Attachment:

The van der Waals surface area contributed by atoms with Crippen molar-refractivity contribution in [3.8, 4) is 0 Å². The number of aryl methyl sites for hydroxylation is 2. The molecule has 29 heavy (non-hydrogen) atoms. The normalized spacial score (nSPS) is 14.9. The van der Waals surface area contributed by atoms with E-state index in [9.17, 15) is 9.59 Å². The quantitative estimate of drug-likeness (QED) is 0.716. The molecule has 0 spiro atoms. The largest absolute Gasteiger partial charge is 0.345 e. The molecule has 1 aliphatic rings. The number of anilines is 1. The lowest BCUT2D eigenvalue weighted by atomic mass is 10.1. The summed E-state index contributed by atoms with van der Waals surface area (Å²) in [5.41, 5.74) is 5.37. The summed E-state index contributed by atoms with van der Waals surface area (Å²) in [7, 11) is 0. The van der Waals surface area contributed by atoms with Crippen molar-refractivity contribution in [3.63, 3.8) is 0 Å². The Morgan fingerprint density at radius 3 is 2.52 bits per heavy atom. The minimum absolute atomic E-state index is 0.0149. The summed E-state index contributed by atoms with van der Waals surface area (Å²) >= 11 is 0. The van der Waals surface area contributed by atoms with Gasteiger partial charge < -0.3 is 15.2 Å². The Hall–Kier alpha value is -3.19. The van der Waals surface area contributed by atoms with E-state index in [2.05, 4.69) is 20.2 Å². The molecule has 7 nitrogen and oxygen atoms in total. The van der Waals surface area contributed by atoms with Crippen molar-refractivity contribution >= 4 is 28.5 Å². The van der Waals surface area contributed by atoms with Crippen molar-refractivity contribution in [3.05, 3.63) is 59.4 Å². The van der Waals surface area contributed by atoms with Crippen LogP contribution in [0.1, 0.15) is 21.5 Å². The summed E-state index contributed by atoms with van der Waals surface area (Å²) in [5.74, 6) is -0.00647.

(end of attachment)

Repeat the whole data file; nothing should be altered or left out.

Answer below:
The van der Waals surface area contributed by atoms with Crippen molar-refractivity contribution in [3.8, 4) is 0 Å². The number of aryl methyl sites for hydroxylation is 2. The molecule has 29 heavy (non-hydrogen) atoms. The normalized spacial score (nSPS) is 14.9. The van der Waals surface area contributed by atoms with E-state index in [9.17, 15) is 9.59 Å². The quantitative estimate of drug-likeness (QED) is 0.716. The molecule has 0 spiro atoms. The largest absolute Gasteiger partial charge is 0.345 e. The molecule has 1 aliphatic rings. The number of anilines is 1. The lowest BCUT2D eigenvalue weighted by atomic mass is 10.1. The summed E-state index contributed by atoms with van der Waals surface area (Å²) in [5.41, 5.74) is 5.37. The summed E-state index contributed by atoms with van der Waals surface area (Å²) in [7, 11) is 0. The van der Waals surface area contributed by atoms with Crippen molar-refractivity contribution in [3.63, 3.8) is 0 Å². The Morgan fingerprint density at radius 3 is 2.52 bits per heavy atom. The minimum absolute atomic E-state index is 0.0149. The summed E-state index contributed by atoms with van der Waals surface area (Å²) >= 11 is 0. The van der Waals surface area contributed by atoms with Gasteiger partial charge < -0.3 is 15.2 Å². The Hall–Kier alpha value is -3.19. The van der Waals surface area contributed by atoms with E-state index in [2.05, 4.69) is 20.2 Å². The molecule has 7 nitrogen and oxygen atoms in total. The van der Waals surface area contributed by atoms with Crippen molar-refractivity contribution >= 4 is 28.5 Å². The van der Waals surface area contributed by atoms with Crippen molar-refractivity contribution in [3.05, 3.63) is 59.4 Å². The van der Waals surface area contributed by atoms with Crippen LogP contribution in [0.1, 0.15) is 21.5 Å². The summed E-state index contributed by atoms with van der Waals surface area (Å²) in [5.74, 6) is -0.00647.